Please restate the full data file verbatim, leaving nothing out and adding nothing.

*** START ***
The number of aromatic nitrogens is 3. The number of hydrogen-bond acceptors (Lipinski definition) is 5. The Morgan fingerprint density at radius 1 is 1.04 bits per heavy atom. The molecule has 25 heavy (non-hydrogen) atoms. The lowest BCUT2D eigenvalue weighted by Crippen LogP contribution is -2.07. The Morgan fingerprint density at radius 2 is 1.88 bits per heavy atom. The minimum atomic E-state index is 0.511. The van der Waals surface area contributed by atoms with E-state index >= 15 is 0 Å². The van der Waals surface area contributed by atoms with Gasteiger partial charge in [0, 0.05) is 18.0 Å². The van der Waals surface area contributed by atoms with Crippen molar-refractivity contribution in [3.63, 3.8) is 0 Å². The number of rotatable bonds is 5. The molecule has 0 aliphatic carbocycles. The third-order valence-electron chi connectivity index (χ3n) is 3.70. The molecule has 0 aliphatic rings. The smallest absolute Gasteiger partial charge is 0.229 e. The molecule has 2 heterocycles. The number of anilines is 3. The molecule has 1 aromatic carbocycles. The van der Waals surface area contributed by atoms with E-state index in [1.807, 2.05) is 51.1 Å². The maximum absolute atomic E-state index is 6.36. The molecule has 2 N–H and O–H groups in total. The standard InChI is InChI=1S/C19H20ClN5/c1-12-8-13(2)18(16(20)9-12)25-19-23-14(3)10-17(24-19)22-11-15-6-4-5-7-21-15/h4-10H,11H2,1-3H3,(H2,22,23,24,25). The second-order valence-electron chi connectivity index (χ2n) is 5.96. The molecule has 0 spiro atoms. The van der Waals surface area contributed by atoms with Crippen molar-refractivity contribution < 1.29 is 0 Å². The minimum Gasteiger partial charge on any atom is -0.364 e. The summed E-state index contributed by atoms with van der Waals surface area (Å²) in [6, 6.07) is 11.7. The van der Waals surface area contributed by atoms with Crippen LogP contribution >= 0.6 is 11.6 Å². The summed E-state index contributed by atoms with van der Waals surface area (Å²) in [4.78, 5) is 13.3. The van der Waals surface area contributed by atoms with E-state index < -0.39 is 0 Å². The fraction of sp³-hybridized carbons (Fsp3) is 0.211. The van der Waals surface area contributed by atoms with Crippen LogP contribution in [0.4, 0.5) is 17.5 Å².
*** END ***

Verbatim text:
The number of aromatic nitrogens is 3. The number of hydrogen-bond acceptors (Lipinski definition) is 5. The Morgan fingerprint density at radius 1 is 1.04 bits per heavy atom. The molecule has 25 heavy (non-hydrogen) atoms. The lowest BCUT2D eigenvalue weighted by Crippen LogP contribution is -2.07. The Morgan fingerprint density at radius 2 is 1.88 bits per heavy atom. The minimum atomic E-state index is 0.511. The van der Waals surface area contributed by atoms with E-state index >= 15 is 0 Å². The van der Waals surface area contributed by atoms with Gasteiger partial charge in [0, 0.05) is 18.0 Å². The van der Waals surface area contributed by atoms with Crippen molar-refractivity contribution in [3.63, 3.8) is 0 Å². The number of rotatable bonds is 5. The molecule has 0 aliphatic carbocycles. The third-order valence-electron chi connectivity index (χ3n) is 3.70. The molecule has 0 aliphatic rings. The smallest absolute Gasteiger partial charge is 0.229 e. The molecule has 2 heterocycles. The number of anilines is 3. The molecule has 1 aromatic carbocycles. The van der Waals surface area contributed by atoms with E-state index in [1.807, 2.05) is 51.1 Å². The maximum absolute atomic E-state index is 6.36. The molecule has 2 N–H and O–H groups in total. The standard InChI is InChI=1S/C19H20ClN5/c1-12-8-13(2)18(16(20)9-12)25-19-23-14(3)10-17(24-19)22-11-15-6-4-5-7-21-15/h4-10H,11H2,1-3H3,(H2,22,23,24,25). The second-order valence-electron chi connectivity index (χ2n) is 5.96. The molecule has 0 spiro atoms. The van der Waals surface area contributed by atoms with Crippen molar-refractivity contribution < 1.29 is 0 Å². The minimum Gasteiger partial charge on any atom is -0.364 e. The summed E-state index contributed by atoms with van der Waals surface area (Å²) in [6, 6.07) is 11.7. The van der Waals surface area contributed by atoms with Crippen LogP contribution >= 0.6 is 11.6 Å². The summed E-state index contributed by atoms with van der Waals surface area (Å²) in [4.78, 5) is 13.3. The van der Waals surface area contributed by atoms with E-state index < -0.39 is 0 Å². The fraction of sp³-hybridized carbons (Fsp3) is 0.211. The van der Waals surface area contributed by atoms with Crippen LogP contribution in [0.4, 0.5) is 17.5 Å².